David Cameron didn't get his way with Syria. It may seem counterintuitive, but this won't reflect badly on him.
Peter Wilby's "First Thoughts" column: the day I dined with David Frost, why we should stay out of Syria, and who will really benefit from Vodafone selling its stake in Verizon Wireless.
Britain has shown that its notion of how to conduct world affairs turns on strong but unrealistic opinions fuelled by moral outrage. Let’s leave serious nations to get on with defending the world, shall we?
As the threat of military intervention continues to loom over Syria, in a far-flung corner of the country, the town of Deir Ezzour offers an insight into the suffering of ordinary Syrians.
Obama could not be clearer: something needs to be done about Assad. But he is ducking every opportunity to act.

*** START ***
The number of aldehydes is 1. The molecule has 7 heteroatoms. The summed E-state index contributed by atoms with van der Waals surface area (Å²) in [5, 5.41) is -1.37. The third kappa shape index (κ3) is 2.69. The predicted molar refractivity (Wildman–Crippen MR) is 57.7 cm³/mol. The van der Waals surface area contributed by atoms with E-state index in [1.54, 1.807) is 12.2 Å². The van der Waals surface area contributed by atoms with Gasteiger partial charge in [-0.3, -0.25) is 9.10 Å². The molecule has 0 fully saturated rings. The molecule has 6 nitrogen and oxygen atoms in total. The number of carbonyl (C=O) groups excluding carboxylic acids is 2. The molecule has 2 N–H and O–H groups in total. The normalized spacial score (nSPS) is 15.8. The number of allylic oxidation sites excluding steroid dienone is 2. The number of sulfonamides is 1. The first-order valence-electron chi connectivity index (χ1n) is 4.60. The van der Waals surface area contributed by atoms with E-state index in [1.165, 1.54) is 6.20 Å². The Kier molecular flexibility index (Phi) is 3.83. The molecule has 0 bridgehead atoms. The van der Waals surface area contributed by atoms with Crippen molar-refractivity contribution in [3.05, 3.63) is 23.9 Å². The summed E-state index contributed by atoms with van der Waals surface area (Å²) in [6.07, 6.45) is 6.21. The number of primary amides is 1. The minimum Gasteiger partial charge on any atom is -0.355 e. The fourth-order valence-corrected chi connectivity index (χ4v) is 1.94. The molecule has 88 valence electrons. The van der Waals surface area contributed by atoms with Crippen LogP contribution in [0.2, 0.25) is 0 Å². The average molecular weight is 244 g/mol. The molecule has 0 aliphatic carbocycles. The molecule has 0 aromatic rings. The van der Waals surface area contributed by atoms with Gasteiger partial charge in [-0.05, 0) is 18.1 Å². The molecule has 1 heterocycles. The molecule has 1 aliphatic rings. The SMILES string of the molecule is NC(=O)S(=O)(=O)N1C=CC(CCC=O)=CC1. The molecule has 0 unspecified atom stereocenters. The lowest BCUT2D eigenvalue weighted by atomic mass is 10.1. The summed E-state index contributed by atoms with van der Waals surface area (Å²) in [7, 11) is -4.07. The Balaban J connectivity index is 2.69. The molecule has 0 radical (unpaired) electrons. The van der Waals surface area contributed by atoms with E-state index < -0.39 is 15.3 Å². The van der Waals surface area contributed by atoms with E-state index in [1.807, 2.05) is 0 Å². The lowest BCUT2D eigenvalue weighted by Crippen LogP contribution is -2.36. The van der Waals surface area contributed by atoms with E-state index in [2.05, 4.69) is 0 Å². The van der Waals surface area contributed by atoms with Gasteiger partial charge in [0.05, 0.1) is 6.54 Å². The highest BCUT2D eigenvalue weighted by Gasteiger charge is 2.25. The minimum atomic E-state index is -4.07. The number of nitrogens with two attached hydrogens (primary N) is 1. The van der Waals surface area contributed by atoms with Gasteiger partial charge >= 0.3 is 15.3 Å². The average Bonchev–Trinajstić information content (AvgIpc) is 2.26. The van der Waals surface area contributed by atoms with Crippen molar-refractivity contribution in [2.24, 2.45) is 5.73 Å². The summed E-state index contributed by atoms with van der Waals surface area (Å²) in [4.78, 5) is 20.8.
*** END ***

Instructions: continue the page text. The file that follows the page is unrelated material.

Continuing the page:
Egypt, North Korea, Angola, South Sudan, Israel and Myanmar haven't ratified the Chemical Weapons Convention, and Russia and the US haven't met their obligations under the convention. So what power does the CWC have?
Michael Kinsley is a Syria hypocrite. You should be, too.
Rhetoric aside, how does Syria today actually compare to Iraq in 2003?
Next week London hosts the world’s largest arms fair, the "Defence Security Equipment International" (DSEi) exhibition, organised with the help of the British government and part-subsidised by the UK taxpayer.
The party was right to demand full evidence should precede any decision - Cameron was in a rush to prove himself a world leader.